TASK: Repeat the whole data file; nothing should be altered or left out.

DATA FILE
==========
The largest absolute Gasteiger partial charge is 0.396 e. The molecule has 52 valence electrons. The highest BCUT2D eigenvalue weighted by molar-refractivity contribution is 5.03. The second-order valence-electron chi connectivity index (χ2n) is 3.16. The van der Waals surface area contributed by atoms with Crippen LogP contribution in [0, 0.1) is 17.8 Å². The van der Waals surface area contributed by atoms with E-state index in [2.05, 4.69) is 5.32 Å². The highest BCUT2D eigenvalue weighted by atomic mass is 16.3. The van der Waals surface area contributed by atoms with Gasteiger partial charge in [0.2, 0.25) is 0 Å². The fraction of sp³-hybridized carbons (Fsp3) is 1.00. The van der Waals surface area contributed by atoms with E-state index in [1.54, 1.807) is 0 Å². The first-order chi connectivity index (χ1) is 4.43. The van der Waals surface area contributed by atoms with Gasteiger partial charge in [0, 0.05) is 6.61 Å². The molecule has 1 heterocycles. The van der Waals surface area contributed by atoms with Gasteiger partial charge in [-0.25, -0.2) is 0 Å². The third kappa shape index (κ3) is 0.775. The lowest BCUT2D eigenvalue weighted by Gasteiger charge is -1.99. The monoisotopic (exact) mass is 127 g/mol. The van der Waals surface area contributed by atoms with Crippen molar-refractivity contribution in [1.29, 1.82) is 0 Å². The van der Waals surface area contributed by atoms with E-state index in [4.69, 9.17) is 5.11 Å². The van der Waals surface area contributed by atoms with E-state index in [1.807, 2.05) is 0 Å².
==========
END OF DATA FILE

The largest absolute Gasteiger partial charge is 0.396 e. The molecule has 52 valence electrons. The highest BCUT2D eigenvalue weighted by molar-refractivity contribution is 5.03. The second-order valence-electron chi connectivity index (χ2n) is 3.16. The van der Waals surface area contributed by atoms with Crippen LogP contribution in [0, 0.1) is 17.8 Å². The van der Waals surface area contributed by atoms with E-state index in [2.05, 4.69) is 5.32 Å². The highest BCUT2D eigenvalue weighted by atomic mass is 16.3. The van der Waals surface area contributed by atoms with Gasteiger partial charge in [0.2, 0.25) is 0 Å². The fraction of sp³-hybridized carbons (Fsp3) is 1.00. The van der Waals surface area contributed by atoms with E-state index in [1.54, 1.807) is 0 Å². The first-order chi connectivity index (χ1) is 4.43. The van der Waals surface area contributed by atoms with Gasteiger partial charge in [0, 0.05) is 6.61 Å². The molecule has 1 heterocycles. The van der Waals surface area contributed by atoms with Gasteiger partial charge in [-0.25, -0.2) is 0 Å². The third kappa shape index (κ3) is 0.775. The lowest BCUT2D eigenvalue weighted by Gasteiger charge is -1.99. The monoisotopic (exact) mass is 127 g/mol. The van der Waals surface area contributed by atoms with Crippen molar-refractivity contribution in [1.29, 1.82) is 0 Å². The van der Waals surface area contributed by atoms with E-state index in [4.69, 9.17) is 5.11 Å². The van der Waals surface area contributed by atoms with E-state index in [1.807, 2.05) is 0 Å².